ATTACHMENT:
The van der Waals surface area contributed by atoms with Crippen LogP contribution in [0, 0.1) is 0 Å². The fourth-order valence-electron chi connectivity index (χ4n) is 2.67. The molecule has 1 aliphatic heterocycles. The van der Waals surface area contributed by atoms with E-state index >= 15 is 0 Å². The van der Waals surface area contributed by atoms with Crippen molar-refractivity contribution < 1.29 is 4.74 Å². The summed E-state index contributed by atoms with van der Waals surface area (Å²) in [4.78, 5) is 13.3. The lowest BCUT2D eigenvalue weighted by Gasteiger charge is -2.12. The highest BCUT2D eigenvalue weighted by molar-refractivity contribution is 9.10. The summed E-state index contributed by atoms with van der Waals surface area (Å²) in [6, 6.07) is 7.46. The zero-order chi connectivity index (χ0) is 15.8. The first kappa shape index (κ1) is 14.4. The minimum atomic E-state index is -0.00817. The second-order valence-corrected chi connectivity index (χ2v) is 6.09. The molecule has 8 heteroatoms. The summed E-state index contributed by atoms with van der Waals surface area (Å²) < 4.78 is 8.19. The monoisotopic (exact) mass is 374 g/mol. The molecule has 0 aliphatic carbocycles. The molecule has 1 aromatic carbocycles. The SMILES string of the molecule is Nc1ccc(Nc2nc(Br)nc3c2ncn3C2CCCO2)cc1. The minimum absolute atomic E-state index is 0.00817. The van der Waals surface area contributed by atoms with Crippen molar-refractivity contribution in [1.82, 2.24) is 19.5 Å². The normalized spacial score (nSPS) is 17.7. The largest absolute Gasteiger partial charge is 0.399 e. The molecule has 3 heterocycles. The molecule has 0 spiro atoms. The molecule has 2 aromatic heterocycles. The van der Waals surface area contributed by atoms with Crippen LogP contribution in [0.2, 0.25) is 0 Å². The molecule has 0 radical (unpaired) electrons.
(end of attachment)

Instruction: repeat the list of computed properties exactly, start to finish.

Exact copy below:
The van der Waals surface area contributed by atoms with Crippen LogP contribution in [0, 0.1) is 0 Å². The fourth-order valence-electron chi connectivity index (χ4n) is 2.67. The molecule has 1 aliphatic heterocycles. The van der Waals surface area contributed by atoms with E-state index >= 15 is 0 Å². The van der Waals surface area contributed by atoms with Crippen molar-refractivity contribution < 1.29 is 4.74 Å². The summed E-state index contributed by atoms with van der Waals surface area (Å²) in [4.78, 5) is 13.3. The lowest BCUT2D eigenvalue weighted by Gasteiger charge is -2.12. The highest BCUT2D eigenvalue weighted by molar-refractivity contribution is 9.10. The summed E-state index contributed by atoms with van der Waals surface area (Å²) in [6, 6.07) is 7.46. The zero-order chi connectivity index (χ0) is 15.8. The first kappa shape index (κ1) is 14.4. The minimum atomic E-state index is -0.00817. The second-order valence-corrected chi connectivity index (χ2v) is 6.09. The molecule has 8 heteroatoms. The summed E-state index contributed by atoms with van der Waals surface area (Å²) < 4.78 is 8.19. The monoisotopic (exact) mass is 374 g/mol. The molecule has 0 aliphatic carbocycles. The molecule has 1 aromatic carbocycles. The SMILES string of the molecule is Nc1ccc(Nc2nc(Br)nc3c2ncn3C2CCCO2)cc1. The minimum absolute atomic E-state index is 0.00817. The van der Waals surface area contributed by atoms with Crippen molar-refractivity contribution in [1.82, 2.24) is 19.5 Å². The normalized spacial score (nSPS) is 17.7. The largest absolute Gasteiger partial charge is 0.399 e. The molecule has 3 heterocycles. The molecule has 0 spiro atoms. The molecule has 2 aromatic heterocycles. The van der Waals surface area contributed by atoms with Crippen LogP contribution in [0.2, 0.25) is 0 Å². The molecule has 0 radical (unpaired) electrons.